Five Facts about FAST

  1. What is FAST?

FAST stands for free advertising-supported streaming television. What makes FAST different from streaming services such as Netflix, Disney or even BritBox, where a paid subscription is required to gain access to the platform’s programming, is that viewers can watch content, whether in linear format or on-demand, for free via an ad-supported platform. Though FAST programming is scheduled like linear television, the content is streamed rather than broadcast. Like AVODs, FAST channels provide on-demand programming which is delivered with ads. It offers a free option at a time when streaming services are increasing subscription prices, which is pushing more and more users to cut their subscription spend.

  1. Why is it important?

The FAST market has expanded tremendously, driven by the growing penetration of connected TV. Its emergence is given added significance by the decline of audiences across pay TV and linear television. With the shift of television to digital, FAST creates a medium that combines elements of traditional broadcast television with streaming. But it also attracts a new generation of audience, with Omdia reporting that in 2Q22 45% of respondents that claimed to use FAST services in the US were under the age of 35.

With the paid streaming market becoming oversaturated, subscription fatigue becomes inevitable. There is also the rise of decision fatigue. With streaming services like Netflix or Disney+ releasing catalogues of content weekly or even daily, viewers can be overwhelmed with the wealth of options at hand. A study by Simon-Kucher revealed the average number of subscriptions per respondent in the UK is now two; down 10% from last year. FAST provides a more lean-back experience for viewers with scheduled programming within the streaming space.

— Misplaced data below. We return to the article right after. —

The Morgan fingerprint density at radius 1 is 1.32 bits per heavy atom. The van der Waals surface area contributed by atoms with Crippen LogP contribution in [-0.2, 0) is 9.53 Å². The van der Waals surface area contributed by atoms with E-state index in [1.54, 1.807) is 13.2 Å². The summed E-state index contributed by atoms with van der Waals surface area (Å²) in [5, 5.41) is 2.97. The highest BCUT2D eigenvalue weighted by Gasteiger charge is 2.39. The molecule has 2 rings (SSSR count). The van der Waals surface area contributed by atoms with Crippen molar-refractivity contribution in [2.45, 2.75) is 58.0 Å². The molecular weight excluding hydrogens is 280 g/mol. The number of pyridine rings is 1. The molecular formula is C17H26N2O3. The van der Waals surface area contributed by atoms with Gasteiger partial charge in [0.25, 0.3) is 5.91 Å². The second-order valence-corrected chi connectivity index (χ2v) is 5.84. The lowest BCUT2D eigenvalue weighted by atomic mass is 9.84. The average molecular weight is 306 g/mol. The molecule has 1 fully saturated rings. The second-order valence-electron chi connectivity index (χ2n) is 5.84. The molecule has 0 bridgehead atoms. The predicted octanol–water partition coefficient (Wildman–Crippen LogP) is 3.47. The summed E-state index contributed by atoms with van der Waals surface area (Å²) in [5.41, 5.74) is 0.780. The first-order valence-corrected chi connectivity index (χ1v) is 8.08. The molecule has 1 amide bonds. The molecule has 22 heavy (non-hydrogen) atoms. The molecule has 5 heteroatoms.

FAST is also valuable for content right-holders who have the ability to create FAST channels to monetise their content, with lower content delivery costs.

  1. Who are the main players?

FAST channel providers develop and produce the FAST channels and in some cases the content. Channel providers can span broadcasters, studios, streamers and production companies. Some key examples are NBCU’s Peacock, Fox’s Tubi and BBC Earth from UK pubcaster BBC. There are also FAST platform operators where these channels are distributed are managed. These include TV manufacturers’ platforms such as Samsung TV Plus and LG. There are also studio-run platforms like Paramount Global’s Pluto TV or even Amazon’s Freevee, along with independent platforms like Roku, Plex or Rakuten.

According to Omdia, the US is the most developed amongst the FAST markets globally, with as many as 1,500 unique channel brands distributed in the region.

  1. Why is it different from other forms of linear TV?

Unlike linear cable or pay TV channels, FAST channels provide free content. This means there is no subscription cost or broadcast licensing costs for the viewer. Another difference is that while linear channels can offer a diverse range of genres across their programming, FAST channels tend to be genre-based, or even dedicated to specific titles. Genre-based channels can vary from documentary channels such as wedo big stories to the classical music channel Vivaldi or the Turkish drama channel Dizi. FAST channels can also be a destination to get access to archive programming of specific shows or specific IP, as with Fremantle’s The Jamie Oliver Channel or AMC Networks’ The Walking Dead Universe

  1. What does the future hold?

While linear broadcast and pay TV declines, FAST continues to grow, with more and more providers expanding into the market. Omdia analysts forecast that global FAST channel revenues will reach US$13bn by 2028, with the US contributing US$11bn of that total. However, it should be noted that FAST’s growth will vary from market to market, with, for example, stronger growth expected in Western Europe than in central and eastern Europe, where Omdia predicts that FAST will deliver revenues of only US$42 million by 2028.  In markets were linear TV still prevails, where streaming is not as well-developed and where localisation costs are high relative to the size of the market, operators may hesitate to take the plunge. It is also possible that the expansion of FAST will lead to a crowded market with too many players, and success is far from guaranteed for all.

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